2019-2020 Courses - Spring

Undergraduate

6C   Art Survey III: Modern - Contemporary - Garfinkle
6E   Survey: Arts of Africa, Oceania, and Native North America - Ogbechie
6L   Playful Spaces: A Cultural History of Games - White

100   Methods for the History of Art and Architecture - Badamo
105O   The Global Middle Ages: Visual and Cultural Encounters in the Medieval Mediterranean - Badamo
107A   Painting in the 15th-Century Netherlands - Faust
115E    The Grand Tour: Experiencing Italy in the Eighteenth Century - Paul
136A   Nineteenth-Century Architecture - Chattopadhyay
136R   Architecture of the Americas - López
138B   Contemporary Photography - McLemore
138C   Social Documentary Photography - McLemore
141A   Museum Practices and Techniques - Sanderson
141H   Curating Contemporary Art - Sorkin
186A   Seminar in Research Methods: Digital Humanities - Baciu
186E   Seminar in Fifteenth and Sixteenth Century Northern European Art - Faust
186RS/282A   Seminar in Chinese Art: Art, Artifice, and Nature in Sixteenth-Century China - Sturman
186SS   Seminar in Architectural History & Urbanism: BarrioSpaces: The Latino/a/x Presence and the Built Environments of The American Southwest - López
187W   Coming Home: The House Museum as Cultural Encounter - White

Graduate

255D   Topics in Fifteenth- & Sixteenth-Century Art in Northern Europe: The Frame - Meadow
263   Topics in Contemporary Art: Sculpture and Identity - Sorkin
265   Topics in Architectural History & Urbanism: Spatial Histories of Empire - Chattopadhyay
282A/186RS   Topics on East Asian Art: Art, Artifice, and Nature in Sixteenth-Century China - Sturman
293D   Research Methods: Digital Humanities: Network Analysis - Gidding


6C   Art Survey III: Modern - Contemporary     ONLINE     Garfinkle

History of Western art from the eighteenth century to the present.

GE: AREA E, AREA F, EUROPEAN TRADITIONS, WRITING
ENROLLMENT BY DISCUSSION SECTION
     HONORS SECTION:     ONLINE

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6E   Survey: Arts of Africa, Oceania, and Native North America     ONLINE     Ogbechie

This course provides a general introduction to the indigenous and contemporary arts of Africa, Oceania, and Native North America. In these vast locales of human culture, we will study how art provides concrete conceptual and visual structures around which social, political, cultural aesthetic and ritual institutions are constructed. The art object, imbued with several meanings, is essential to the human lifecycle, charged with political, economic and spiritual connotations and instrumental to rituals of birth, death and all the stages of transition in between. In such contexts, art operates within spaces of performance and individual art objects are imbued with multiple meanings. We will investigate the historical nature of different art traditions in these cultures and evaluate specific art forms like painting, sculpture, mural painting, textiles and decorative arts, body adornment, masquerade performances, royal/leadership arts, and sacred, secular and vernacular architecture.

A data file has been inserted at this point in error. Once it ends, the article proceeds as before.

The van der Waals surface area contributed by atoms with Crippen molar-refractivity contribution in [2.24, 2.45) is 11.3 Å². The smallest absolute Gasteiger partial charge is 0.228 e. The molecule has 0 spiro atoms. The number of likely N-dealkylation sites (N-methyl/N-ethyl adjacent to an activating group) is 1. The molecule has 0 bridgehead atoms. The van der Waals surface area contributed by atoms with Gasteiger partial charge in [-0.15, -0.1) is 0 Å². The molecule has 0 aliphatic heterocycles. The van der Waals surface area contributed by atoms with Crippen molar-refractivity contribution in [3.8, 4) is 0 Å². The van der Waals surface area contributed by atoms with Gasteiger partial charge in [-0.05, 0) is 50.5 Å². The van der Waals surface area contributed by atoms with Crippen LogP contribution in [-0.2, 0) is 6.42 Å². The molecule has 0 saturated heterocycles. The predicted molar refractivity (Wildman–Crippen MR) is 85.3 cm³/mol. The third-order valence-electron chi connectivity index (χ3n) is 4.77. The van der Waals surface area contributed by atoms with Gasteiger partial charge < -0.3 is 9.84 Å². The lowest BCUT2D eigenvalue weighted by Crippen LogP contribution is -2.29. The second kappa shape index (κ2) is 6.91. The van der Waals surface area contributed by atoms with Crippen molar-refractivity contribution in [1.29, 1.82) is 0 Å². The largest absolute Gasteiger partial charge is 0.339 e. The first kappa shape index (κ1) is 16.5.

GE: AREA F, WORLD CULTURES
ENROLLMENT BY DISCUSSION SECTION

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6L   Playful Spaces: A Cultural History of Games     ONLINE     White

This course introduces students to the history of games. It is organized chronologically as a global survey. We study games and the social, political,and economic conditions that support them, as well as the interface between the human player and the imagined world of the game. Taking as its premise that games are artifacts of culture, this course focuses on the visual and spatial practice of games in social context.

GE: AREA E, AREA F, WRITING
ENROLLMENT BY DISCUSSION SECTION

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100   Methods for the History of Art and Architecture     ONLINE     Badamo

Prerequisite: not open to freshmen; designed for majors.

Introduces History of Art & Architecture majors to the methods and skills of research and scholarship in the field.

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105O   The Global Middle Ages: Visual and Cultural Encounters in the Medieval Mediterranean     ONLINE     Badamo

Prerequisite: upper-division standing.

Focusing on the Mediterranean, this course considers visual manifestations of exchange. Its goal is to examine the complexity of religious, political, and visual interactions in the Middle Ages, a period that brought together diverse religious communities, generating both social frictions and new cultural forms. Students will study the dynamic interplay among Christian, Jewish, and Islamic visual cultures as they developed and coalesced through commerce, gift exchange, the reinterpretation of pre-existing forms, and the reuse of objects and spaces.

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107A   Painting in the 15th-Century Netherlands     ONLINE     Faust

Prerequisite: not open to freshmen.

Netherlandish painting from c. 1400 - c. 1500 examined in its social, religious,and cultural contexts. Van Eyck, Rogier, Bouts, and Memling, among others.

GE: AREA F

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115E   The Grand Tour: Experiencing Italy in the Eighteenth Century     ONLINE     Paul

Prerequisite: not open to freshmen.

In the eighteenth century, Italy was a mecca for European travelers who sought to enjoy its culture, diversions, landscape, and society. This course will examine the multifaceted experiences of these travelers and the ways in which they constitute the beginnings of the phenomenon of modern tourism.

GE: AREA E

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136A   Nineteenth-Century Architecture     ONLINE      Chattopadhyay

Prerequisite: not open to freshmen.

The history of architecture and planning beginning with eighteenth-century architectural trends in Europe and concluding with late nineteenth-century efforts to reform the city. Exploration of the culture of nineteenth-century modernity through architecture and urban design centered around the themes of industrialization, colonialism, and the idea of landscape. The scope is global.

GE: AREA F

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136R   Architecture of the Americas     ONLINE     López

Prerequisite: not open to freshmen.
May be repeated for credit to a maximum of 12 units provided letter designations are different.